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Continuous tenses and continuing learning:

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Continuous tenses and continuing learning: a broader view of grammar, learning processes and teaching strategies Jane Willis www.willis-elt.co.uk – PowerPoint PPT presentation

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Title: Continuous tenses and continuing learning:


1
Continuous tenses and continuing learning a
broader view of grammar, learning processes and
teaching strategies Jane Willis www.willis-elt.
co.uk
2
1 There is no direct and predictable relationship
between teaching and learning. 2 Some aspects of
language seem to be known and not known at the
same time. (Learning and acquisition). 3
Learners pick up language they have not been
taught. 4 Learners create language to meet
their needs. 5 Instruction does seem to make
learning more efficient.
3
Grammar of structure
some examples
Learning process recognition
4
Recognition
She working
? She is working
The cat black
? The black cat
She is working at home ? Is she working? Shell
be working at home ? Will she be working ?
I know a guy who he lives near here.
5
Grammar of orientation
6
We use the present continuous tense to talk about
something that is happening at the moment of
speaking Im just leaving work. Ill be home
in an hour. Please be quiet. The children are
sleeping.
7
We use the present simple tense to talk about
something that is true in the present in general
He lives in London. something that
happens again and again in the present I
play football every weekend.
8
Explanation Demonstration
Operation (???)
9
We use the present continuous tense to talk about
something that is happening at the moment of
speaking Im just leaving work. Ill be home
in an hour. Please be quiet. The children are
sleeping.
We use the present simple tense to talk about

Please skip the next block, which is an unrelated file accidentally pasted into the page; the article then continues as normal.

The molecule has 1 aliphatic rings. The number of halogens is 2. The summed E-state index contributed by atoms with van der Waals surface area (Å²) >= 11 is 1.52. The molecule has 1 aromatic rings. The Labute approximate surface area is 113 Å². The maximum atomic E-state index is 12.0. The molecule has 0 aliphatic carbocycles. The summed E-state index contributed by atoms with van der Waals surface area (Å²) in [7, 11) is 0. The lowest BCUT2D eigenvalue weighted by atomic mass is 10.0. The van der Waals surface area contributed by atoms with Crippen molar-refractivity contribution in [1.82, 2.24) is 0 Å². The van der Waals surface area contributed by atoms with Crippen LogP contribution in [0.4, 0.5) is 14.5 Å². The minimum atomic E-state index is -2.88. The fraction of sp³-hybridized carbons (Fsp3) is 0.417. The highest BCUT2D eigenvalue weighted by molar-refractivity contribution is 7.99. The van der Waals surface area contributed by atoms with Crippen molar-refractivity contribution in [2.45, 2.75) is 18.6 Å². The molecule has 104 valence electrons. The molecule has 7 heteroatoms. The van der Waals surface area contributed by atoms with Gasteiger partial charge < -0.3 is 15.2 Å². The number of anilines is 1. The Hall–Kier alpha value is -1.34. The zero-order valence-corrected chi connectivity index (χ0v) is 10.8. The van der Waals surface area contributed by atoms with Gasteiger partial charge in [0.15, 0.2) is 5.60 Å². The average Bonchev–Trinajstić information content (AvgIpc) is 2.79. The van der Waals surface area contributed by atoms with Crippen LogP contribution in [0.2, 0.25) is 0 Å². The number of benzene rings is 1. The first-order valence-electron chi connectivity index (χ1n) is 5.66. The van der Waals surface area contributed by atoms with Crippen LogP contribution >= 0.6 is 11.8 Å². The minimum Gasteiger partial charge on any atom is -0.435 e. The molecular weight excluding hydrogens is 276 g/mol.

something that is in the present in general
Im nineteen years old. He lives in
London. and something that happens again and
again in the present I play football every
weekend.
10
Advantages of recognition 1 The rules are simple
and teachable 2 Learning and applying simple
rules provides motivation 3 It can provide a
good description of some aspects of grammar
Problems with recognition 1 It cannot provide
full coverage of grammar 2 It often involves
gross oversimplification 3 For much of the
grammar the rules, particularly the contrasts,
do not work 4 There is no link to operation to
spontaneous use
11
  • for something that is happening at the moment of
    speaking
  • for something which is happening before and after
    a given time
  • At eight oclock we are usually having
    breakfast. When I get home the children are
    doing their homework.
  • for something which we think is temporary
  • Michael is at university. Hes studying
    history. Im working in London for the next two
    weeks.

12
4 for something which is new and contrasts with a
previous state These days most people are
using email instead of writing letters. What
sort of music are teenagers listening to
nowadays? 5 to show that something is changing,
growing or developing The climate is changing
rapidly. Your English is improving.
13
(No Transcript)
14